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What do students say about the value of education in the US
There was a time when the experience of education in the US spoke for itself. But times have changed. Today’s international student has more options than ever when it comes to studying overseas. In addition, with the knowledge economy, employers often value skills over a diploma’s pedigree. And students are also becoming more aware of those changes. When it came to “value,” some students might think the US comes up short, especially when it comes to jobs and career pathways, Interstride’s latest survey-based research report suggests.
The survey about how international students are feeling about studying in the US, which was conducted by Education Rethink for Interstride in January, found that most international students in the US want to stay after graduation but worry about getting a job.
The survey participants were 1,087 students from more than 100 countries studying at more than 125 institutions in the US.
Higher education in the US is generally much more expensive than in most other destinations, and students who choose the US accept that cost in the expectation that the return on investment in terms of career and income targets will be worth it. However, the research found that only about half of surveyed students currently studying in the US thought that the value of a US education justified the cost.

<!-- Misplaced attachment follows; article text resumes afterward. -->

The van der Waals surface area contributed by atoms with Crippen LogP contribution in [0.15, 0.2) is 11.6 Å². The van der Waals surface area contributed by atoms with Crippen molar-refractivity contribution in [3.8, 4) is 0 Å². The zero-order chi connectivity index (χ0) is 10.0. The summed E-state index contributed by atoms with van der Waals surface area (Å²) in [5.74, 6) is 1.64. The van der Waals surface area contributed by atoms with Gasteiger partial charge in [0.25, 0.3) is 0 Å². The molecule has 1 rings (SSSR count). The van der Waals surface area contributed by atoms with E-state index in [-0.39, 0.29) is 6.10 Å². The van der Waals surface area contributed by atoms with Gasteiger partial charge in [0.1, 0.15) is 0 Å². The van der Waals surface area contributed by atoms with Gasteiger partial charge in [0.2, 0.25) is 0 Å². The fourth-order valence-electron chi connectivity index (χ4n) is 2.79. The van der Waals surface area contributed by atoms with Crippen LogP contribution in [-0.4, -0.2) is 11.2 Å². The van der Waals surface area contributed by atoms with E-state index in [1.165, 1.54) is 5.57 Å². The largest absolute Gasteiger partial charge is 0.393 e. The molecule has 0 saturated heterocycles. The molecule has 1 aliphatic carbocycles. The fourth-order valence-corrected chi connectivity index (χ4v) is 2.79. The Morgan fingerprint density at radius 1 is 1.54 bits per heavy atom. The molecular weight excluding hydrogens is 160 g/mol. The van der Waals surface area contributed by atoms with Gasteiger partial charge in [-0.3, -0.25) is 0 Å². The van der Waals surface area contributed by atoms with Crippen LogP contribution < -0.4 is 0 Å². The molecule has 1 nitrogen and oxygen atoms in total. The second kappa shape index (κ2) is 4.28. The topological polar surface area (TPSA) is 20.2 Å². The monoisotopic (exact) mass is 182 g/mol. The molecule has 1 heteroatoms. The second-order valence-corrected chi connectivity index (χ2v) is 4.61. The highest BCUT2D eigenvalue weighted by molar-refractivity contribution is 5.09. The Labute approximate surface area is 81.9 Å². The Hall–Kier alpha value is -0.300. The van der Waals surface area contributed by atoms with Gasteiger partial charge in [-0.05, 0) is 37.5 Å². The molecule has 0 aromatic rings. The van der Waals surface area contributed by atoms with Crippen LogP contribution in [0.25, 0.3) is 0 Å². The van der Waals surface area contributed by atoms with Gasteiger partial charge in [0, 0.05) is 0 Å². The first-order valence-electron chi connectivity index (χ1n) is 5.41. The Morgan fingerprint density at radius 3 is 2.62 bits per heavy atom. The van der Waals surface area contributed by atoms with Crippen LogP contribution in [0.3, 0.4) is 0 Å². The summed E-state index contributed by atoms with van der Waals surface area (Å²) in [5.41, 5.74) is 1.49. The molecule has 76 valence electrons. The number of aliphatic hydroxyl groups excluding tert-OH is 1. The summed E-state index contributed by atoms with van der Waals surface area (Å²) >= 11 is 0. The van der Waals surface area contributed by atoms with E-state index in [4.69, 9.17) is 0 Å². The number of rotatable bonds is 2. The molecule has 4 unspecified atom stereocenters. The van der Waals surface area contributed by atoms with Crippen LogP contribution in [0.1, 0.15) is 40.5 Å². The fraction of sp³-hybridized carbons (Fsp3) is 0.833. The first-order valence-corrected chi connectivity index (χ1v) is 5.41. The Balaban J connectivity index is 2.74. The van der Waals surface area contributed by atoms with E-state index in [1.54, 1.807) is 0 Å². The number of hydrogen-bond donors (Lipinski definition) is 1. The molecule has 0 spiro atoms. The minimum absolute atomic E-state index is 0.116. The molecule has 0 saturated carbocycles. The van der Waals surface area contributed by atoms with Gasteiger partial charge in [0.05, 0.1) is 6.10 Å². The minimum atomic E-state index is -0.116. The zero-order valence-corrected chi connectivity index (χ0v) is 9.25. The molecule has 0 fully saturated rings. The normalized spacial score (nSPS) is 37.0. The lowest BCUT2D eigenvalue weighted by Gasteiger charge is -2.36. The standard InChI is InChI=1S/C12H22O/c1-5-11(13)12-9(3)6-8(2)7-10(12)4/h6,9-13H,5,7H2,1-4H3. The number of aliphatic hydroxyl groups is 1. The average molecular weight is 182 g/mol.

Some of the key findings of the research:
- The main draw of studying in the US is the reputation of the country’s colleges and universities.
- Students are overall satisfied with their experience and would recommend it to other students.
- More than 4 in 10 students wanted to stay in the US after graduation to work for a few years and another 3 in 10 wanted to work in the US for a longer period of time.
- Only 13% of students wanted to go home or to another country after graduation.
Students are less sure of the “value” of studying in the US, in some cases because they are not certain that once they graduate, they will be able to find a job in the US. This sense of how difficult it might be to achieve career goals in the US seems to be affecting many students’ estimation of whether studying in the US offers sufficient value for money.
The report offers a number of recommendations for US educators, with perhaps the main one being that educators need to develop closer relationships with US employers that could potentially hire international graduates.
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